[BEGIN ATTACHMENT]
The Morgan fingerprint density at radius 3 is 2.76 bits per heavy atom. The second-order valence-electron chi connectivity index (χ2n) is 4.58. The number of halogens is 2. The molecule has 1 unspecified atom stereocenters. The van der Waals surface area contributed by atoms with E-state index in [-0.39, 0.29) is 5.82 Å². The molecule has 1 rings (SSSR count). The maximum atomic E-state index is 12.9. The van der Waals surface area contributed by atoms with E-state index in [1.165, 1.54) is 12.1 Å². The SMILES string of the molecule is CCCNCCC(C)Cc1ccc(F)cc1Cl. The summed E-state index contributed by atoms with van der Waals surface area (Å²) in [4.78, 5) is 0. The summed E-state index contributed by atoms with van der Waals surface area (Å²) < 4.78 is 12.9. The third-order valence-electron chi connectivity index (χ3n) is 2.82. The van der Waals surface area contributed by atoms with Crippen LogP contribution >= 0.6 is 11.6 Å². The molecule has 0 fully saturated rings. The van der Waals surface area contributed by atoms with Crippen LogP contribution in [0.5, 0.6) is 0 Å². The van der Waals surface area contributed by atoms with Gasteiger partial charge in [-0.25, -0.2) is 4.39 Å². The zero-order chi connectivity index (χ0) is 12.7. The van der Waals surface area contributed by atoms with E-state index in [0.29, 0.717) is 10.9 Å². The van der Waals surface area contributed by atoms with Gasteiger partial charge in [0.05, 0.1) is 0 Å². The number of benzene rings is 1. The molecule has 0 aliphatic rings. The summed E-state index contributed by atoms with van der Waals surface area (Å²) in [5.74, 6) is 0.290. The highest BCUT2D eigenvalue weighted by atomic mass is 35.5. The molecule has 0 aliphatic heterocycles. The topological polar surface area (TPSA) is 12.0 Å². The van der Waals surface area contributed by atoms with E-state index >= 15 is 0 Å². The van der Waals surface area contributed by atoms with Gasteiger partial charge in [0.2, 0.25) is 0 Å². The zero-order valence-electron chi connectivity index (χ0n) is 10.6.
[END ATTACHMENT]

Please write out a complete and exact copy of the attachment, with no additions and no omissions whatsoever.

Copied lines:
The Morgan fingerprint density at radius 3 is 2.76 bits per heavy atom. The second-order valence-electron chi connectivity index (χ2n) is 4.58. The number of halogens is 2. The molecule has 1 unspecified atom stereocenters. The van der Waals surface area contributed by atoms with E-state index in [-0.39, 0.29) is 5.82 Å². The molecule has 1 rings (SSSR count). The maximum atomic E-state index is 12.9. The van der Waals surface area contributed by atoms with E-state index in [1.165, 1.54) is 12.1 Å². The SMILES string of the molecule is CCCNCCC(C)Cc1ccc(F)cc1Cl. The summed E-state index contributed by atoms with van der Waals surface area (Å²) in [4.78, 5) is 0. The summed E-state index contributed by atoms with van der Waals surface area (Å²) < 4.78 is 12.9. The third-order valence-electron chi connectivity index (χ3n) is 2.82. The van der Waals surface area contributed by atoms with Crippen LogP contribution >= 0.6 is 11.6 Å². The molecule has 0 fully saturated rings. The van der Waals surface area contributed by atoms with Crippen LogP contribution in [0.5, 0.6) is 0 Å². The van der Waals surface area contributed by atoms with Gasteiger partial charge in [-0.25, -0.2) is 4.39 Å². The zero-order chi connectivity index (χ0) is 12.7. The van der Waals surface area contributed by atoms with E-state index in [0.29, 0.717) is 10.9 Å². The van der Waals surface area contributed by atoms with Gasteiger partial charge in [0.05, 0.1) is 0 Å². The number of benzene rings is 1. The molecule has 0 aliphatic rings. The summed E-state index contributed by atoms with van der Waals surface area (Å²) in [5.74, 6) is 0.290. The highest BCUT2D eigenvalue weighted by atomic mass is 35.5. The molecule has 0 aliphatic heterocycles. The topological polar surface area (TPSA) is 12.0 Å². The van der Waals surface area contributed by atoms with E-state index >= 15 is 0 Å². The van der Waals surface area contributed by atoms with Gasteiger partial charge in [0.2, 0.25) is 0 Å². The zero-order valence-electron chi connectivity index (χ0n) is 10.6.